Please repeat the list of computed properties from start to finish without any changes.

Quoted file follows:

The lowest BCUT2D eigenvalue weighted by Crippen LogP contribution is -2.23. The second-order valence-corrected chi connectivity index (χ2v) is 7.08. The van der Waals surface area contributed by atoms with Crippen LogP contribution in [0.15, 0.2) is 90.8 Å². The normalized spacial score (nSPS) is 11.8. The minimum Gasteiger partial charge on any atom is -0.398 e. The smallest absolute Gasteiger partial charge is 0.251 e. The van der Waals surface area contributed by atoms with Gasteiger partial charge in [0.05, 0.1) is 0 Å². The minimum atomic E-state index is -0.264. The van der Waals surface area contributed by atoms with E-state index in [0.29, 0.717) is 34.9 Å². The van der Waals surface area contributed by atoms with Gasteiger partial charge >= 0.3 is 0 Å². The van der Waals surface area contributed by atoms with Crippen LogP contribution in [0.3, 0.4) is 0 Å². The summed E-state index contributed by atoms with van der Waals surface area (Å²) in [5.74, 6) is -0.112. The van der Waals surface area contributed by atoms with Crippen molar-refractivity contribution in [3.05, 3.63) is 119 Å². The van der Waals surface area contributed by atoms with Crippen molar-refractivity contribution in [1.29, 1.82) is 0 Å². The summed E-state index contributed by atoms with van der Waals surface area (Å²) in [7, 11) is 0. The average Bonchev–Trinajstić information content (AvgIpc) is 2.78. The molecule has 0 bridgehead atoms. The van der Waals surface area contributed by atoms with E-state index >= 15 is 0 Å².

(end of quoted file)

The lowest BCUT2D eigenvalue weighted by Crippen LogP contribution is -2.23. The second-order valence-corrected chi connectivity index (χ2v) is 7.08. The van der Waals surface area contributed by atoms with Crippen LogP contribution in [0.15, 0.2) is 90.8 Å². The normalized spacial score (nSPS) is 11.8. The minimum Gasteiger partial charge on any atom is -0.398 e. The smallest absolute Gasteiger partial charge is 0.251 e. The van der Waals surface area contributed by atoms with Gasteiger partial charge in [0.05, 0.1) is 0 Å². The minimum atomic E-state index is -0.264. The van der Waals surface area contributed by atoms with E-state index in [0.29, 0.717) is 34.9 Å². The van der Waals surface area contributed by atoms with Gasteiger partial charge >= 0.3 is 0 Å². The van der Waals surface area contributed by atoms with Crippen LogP contribution in [0.3, 0.4) is 0 Å². The summed E-state index contributed by atoms with van der Waals surface area (Å²) in [5.74, 6) is -0.112. The van der Waals surface area contributed by atoms with Crippen molar-refractivity contribution in [3.05, 3.63) is 119 Å². The van der Waals surface area contributed by atoms with Crippen molar-refractivity contribution in [1.29, 1.82) is 0 Å². The summed E-state index contributed by atoms with van der Waals surface area (Å²) in [7, 11) is 0. The average Bonchev–Trinajstić information content (AvgIpc) is 2.78. The molecule has 0 bridgehead atoms. The van der Waals surface area contributed by atoms with E-state index >= 15 is 0 Å².